by Lisa Bryant
KATSIRU IDP CAMP -- Wimana Nira Bayoke (see photo below) cuddled a neighbour's child in her lap as she told her simple, sad story. Of the men in uniforms who fired bullets into her village late one night in 2008. Of her flight with her husband and three children to this camp for internally displaced people (IDPS) -- a cluster of makeshift mud-brick huts with banana-leaf roofs.
Today, the family scrapes by on a monthly food ration from the World Food Programme, supplemented by occasional labour as a field hand.
"I'm afraid to go home. There's no security," said Bayoke, 40, whose husband stood barefoot nearby, clad in a torn suit. "So long as there is shelter here, I will stay."
The plight of Bayoke, and those of some 3,900 IDPs living in Katsiru and camps in nearby Nyanzale, was the focus of an international appeal by WFP's Executive Director Josette Sheeran during a visit here on Friday (July 23).
"Today in Nyanzale, we've heard story after story of tremendous suffering among the people here and violence that has been perpetrated on them -- and we condemn that violence and echo the call for increased stability," said Sheeran, during a joint press conference with the United Nations High Commissioner Antonio Guterrez.
Life remains grim for many of these IDPs. Almost all are jobless and children cannot go to school. Years of clashes pitting government forces against various rebel groups has deeply scarred DRC's breathtakingly beautiful but unstable North Kivu province. The combattants have raped women and forced children to fight.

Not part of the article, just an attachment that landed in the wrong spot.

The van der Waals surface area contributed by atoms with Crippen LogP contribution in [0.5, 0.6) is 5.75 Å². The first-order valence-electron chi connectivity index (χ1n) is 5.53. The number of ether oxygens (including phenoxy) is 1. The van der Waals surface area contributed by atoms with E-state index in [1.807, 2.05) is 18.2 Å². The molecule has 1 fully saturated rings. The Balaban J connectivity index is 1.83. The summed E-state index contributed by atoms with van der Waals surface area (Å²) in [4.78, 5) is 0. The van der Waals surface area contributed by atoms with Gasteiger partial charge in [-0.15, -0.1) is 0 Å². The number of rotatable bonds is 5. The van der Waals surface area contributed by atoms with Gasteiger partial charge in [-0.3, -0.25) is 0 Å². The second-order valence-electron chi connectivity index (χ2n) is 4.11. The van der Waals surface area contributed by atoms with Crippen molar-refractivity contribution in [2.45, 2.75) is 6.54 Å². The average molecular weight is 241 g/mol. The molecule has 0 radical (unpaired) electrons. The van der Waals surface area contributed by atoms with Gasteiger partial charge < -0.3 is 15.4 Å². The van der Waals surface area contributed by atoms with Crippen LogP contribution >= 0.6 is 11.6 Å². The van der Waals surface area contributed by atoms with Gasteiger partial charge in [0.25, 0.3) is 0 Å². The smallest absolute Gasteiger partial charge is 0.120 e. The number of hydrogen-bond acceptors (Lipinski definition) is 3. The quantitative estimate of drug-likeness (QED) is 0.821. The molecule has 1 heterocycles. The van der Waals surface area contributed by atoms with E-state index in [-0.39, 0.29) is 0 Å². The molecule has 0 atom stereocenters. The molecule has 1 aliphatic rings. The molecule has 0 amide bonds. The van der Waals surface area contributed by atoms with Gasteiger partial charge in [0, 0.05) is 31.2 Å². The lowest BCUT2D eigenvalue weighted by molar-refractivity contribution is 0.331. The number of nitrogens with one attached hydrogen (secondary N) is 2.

"Is there still violence against women?" Sheeran asked a group of women in Nyanzale. The women nodded.
"Are children still recruited?" she asked referring to the child soldiers. More nods.
Stories of hope
But there are also stories of hope. WFP is also providing food assistance to some 600 IDP returnees in the Katsiru area. Indeed, overall 2010 food distributions in North Kivu target some 240,000 returnees, along with 150,000 IDPs.
"What I heard today from the displaced people is they want to go home," Sheeran said. "They want to restart their lives. They want opportunities. As the security situation improves, we will work together with UNHCR to create opportunities and to support the efforts to allow them to resume normal life."
At Katsiru, Uzamukumbda Butama waited patiently for a WFP food ration -- maize, beans, pulses, salt and oil. After 18 months of makeshift living, she returned only last week to her village of Karambi, some 15 km away.
Why did she go home? Jiggling the toddler strapped to her back, Butama smiled.
"I have no husband and many children to feed," she said. "I'm not sure if there's real security, but I'm taking the chance."